If the referendum resulted in a majority of “yes” votes, it would send a clear message to Congress and the president: Build us a universal health care system. The hard work of constructing that system and a way of paying for it would start there. Medicare for All, as proposed by Senator Bernie Sanders, would eliminate private insurance that duplicated what was offered in the single-payer system. This standard insurance would eliminate patients’ out-of-pocket expenses and make it harder for hospitals and doctors to cherry-pick those with more lucrative insurance. Multiple iterations of single-payer plans have sprung from Medicare for All, including some that would preserve private insurance. An altogether different plan, a public option, would preserve Americans’ choice to buy private insurance. The drawback would be that without a mandate, health care gaps would most likely still exist.
Controlling health care costs is a problem that has long confounded Americans. For this reason, I favor something different, a public health care system modeled after the one I’ve worked in for the past 12 years. The system provides health care directly — without the middleman of insurance — to nearly half its patients. When it bills a patient’s insurance, the system does so at a reasonable rate, on par with what Medicare pays.
As a resident, I rotated through private hospitals and saw how easy it is to default toward more expensive treatment. In a public system, doctors like me work on salary without financial incentives to overutilize tests or procedures, which further keeps costs in check and patient outcomes top of mind. The lack of a profit motive allows the system I work in to focus on providing quality care while cutting costs. In fact, in 2022, Ben Taub Hospital and the public system saved more than $1.8 billion in health care costs. This amounts to $2.30 in health care cost savings to Harris County taxpayers for every $1 in county taxes collected.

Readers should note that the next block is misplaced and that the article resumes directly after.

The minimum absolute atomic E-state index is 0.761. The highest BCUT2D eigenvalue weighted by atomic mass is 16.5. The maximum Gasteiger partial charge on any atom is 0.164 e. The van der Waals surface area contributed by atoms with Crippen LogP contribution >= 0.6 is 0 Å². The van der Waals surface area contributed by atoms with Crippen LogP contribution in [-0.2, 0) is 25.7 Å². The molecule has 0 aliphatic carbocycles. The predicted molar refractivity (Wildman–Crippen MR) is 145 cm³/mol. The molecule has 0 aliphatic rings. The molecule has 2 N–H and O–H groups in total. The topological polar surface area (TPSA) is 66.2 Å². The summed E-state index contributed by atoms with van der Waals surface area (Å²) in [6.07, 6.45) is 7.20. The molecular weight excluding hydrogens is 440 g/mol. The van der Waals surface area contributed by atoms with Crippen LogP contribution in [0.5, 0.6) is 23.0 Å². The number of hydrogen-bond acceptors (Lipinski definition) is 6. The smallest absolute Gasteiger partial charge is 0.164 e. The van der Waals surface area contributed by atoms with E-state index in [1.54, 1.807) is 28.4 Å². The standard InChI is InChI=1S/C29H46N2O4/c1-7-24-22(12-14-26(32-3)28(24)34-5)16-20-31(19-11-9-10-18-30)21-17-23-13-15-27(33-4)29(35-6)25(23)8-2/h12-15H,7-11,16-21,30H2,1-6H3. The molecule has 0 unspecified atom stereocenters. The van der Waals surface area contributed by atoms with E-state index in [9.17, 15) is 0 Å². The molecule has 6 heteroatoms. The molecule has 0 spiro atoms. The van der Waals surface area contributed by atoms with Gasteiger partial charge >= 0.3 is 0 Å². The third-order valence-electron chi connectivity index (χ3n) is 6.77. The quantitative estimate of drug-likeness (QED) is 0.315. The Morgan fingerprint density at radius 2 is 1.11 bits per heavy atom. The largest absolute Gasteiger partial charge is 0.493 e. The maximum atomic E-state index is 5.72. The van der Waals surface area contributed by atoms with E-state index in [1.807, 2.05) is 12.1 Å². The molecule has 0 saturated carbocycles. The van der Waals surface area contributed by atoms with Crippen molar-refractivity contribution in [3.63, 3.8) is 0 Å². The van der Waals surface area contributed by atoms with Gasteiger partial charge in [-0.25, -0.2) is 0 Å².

The public health care system in Harris County came into existence thanks to a local referendum in November 1965. The charity hospital that preceded it, Jefferson Davis Hospital, was notoriously underresourced and underfunded. When news spread of its deplorable conditions, citizens decided that the city’s standards had to be addressed. Health care had become a moral issue.
I’m not a specialist; I’m the hospital’s jack-of-all-trades, the doctor tasked with keeping care effective and efficient. As a hospitalist, I don’t have to spend time figuring out if an insurance company will authorize a patient’s treatment. Not worrying about reimbursements means I can focus on medicine. Ours are not easy jobs — our patients often arrive with undiagnosed diseases resulting in one or more organs failing — but at least we can provide good care to everyone. More than 50 years later, it remains as such. I take solace in knowing that I work for a system that tries to help all patients.
After the news sank in of his cancer’s return, my patient asked that I sit down with him. He had things on his mind, questions. He confided to me that his family didn’t know about his illness, and I told him how much I wished he had stayed at Ben Taub and that things had been different. I began to tell him what kind of treatments he might still expect. He stopped me. “I appreciate this hospital so much,” he said. “Y’all are here when no one else is.”